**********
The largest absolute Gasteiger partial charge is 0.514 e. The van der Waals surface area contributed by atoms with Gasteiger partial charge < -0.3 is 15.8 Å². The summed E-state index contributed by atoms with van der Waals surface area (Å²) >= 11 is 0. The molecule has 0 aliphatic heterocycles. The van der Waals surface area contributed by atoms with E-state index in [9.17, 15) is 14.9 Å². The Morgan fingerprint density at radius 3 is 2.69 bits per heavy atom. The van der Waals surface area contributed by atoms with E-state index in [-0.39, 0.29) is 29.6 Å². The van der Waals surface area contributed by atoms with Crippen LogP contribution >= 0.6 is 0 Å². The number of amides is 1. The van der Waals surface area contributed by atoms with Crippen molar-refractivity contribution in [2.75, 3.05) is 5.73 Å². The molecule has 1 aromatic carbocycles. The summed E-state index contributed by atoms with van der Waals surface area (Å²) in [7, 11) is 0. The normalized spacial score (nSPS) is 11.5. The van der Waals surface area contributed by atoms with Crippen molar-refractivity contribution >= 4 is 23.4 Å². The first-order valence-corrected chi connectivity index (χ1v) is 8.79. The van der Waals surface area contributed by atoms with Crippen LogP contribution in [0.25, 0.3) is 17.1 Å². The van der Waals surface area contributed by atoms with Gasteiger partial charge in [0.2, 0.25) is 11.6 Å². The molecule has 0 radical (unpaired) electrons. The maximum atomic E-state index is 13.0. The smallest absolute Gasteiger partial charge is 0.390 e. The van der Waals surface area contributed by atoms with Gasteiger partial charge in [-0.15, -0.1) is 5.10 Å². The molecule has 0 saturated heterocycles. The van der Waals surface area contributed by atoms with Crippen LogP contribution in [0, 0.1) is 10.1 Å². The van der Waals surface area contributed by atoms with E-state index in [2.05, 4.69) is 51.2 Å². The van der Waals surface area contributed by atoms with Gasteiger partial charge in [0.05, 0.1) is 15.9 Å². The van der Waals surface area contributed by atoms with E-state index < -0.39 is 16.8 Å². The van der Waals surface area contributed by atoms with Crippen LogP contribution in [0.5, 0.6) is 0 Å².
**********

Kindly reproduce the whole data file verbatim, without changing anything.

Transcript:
The largest absolute Gasteiger partial charge is 0.514 e. The van der Waals surface area contributed by atoms with Gasteiger partial charge < -0.3 is 15.8 Å². The summed E-state index contributed by atoms with van der Waals surface area (Å²) >= 11 is 0. The molecule has 0 aliphatic heterocycles. The van der Waals surface area contributed by atoms with E-state index in [9.17, 15) is 14.9 Å². The Morgan fingerprint density at radius 3 is 2.69 bits per heavy atom. The van der Waals surface area contributed by atoms with E-state index in [-0.39, 0.29) is 29.6 Å². The van der Waals surface area contributed by atoms with Crippen LogP contribution >= 0.6 is 0 Å². The number of amides is 1. The van der Waals surface area contributed by atoms with Crippen molar-refractivity contribution in [2.75, 3.05) is 5.73 Å². The molecule has 1 aromatic carbocycles. The summed E-state index contributed by atoms with van der Waals surface area (Å²) in [7, 11) is 0. The normalized spacial score (nSPS) is 11.5. The van der Waals surface area contributed by atoms with Crippen molar-refractivity contribution >= 4 is 23.4 Å². The first-order valence-corrected chi connectivity index (χ1v) is 8.79. The van der Waals surface area contributed by atoms with Crippen LogP contribution in [0.25, 0.3) is 17.1 Å². The van der Waals surface area contributed by atoms with Gasteiger partial charge in [0.2, 0.25) is 11.6 Å². The molecule has 0 radical (unpaired) electrons. The maximum atomic E-state index is 13.0. The smallest absolute Gasteiger partial charge is 0.390 e. The van der Waals surface area contributed by atoms with Gasteiger partial charge in [-0.15, -0.1) is 5.10 Å². The molecule has 0 saturated heterocycles. The van der Waals surface area contributed by atoms with Crippen LogP contribution in [0, 0.1) is 10.1 Å². The van der Waals surface area contributed by atoms with E-state index in [2.05, 4.69) is 51.2 Å². The van der Waals surface area contributed by atoms with Gasteiger partial charge in [0.05, 0.1) is 15.9 Å². The van der Waals surface area contributed by atoms with E-state index < -0.39 is 16.8 Å². The van der Waals surface area contributed by atoms with Crippen LogP contribution in [0.5, 0.6) is 0 Å².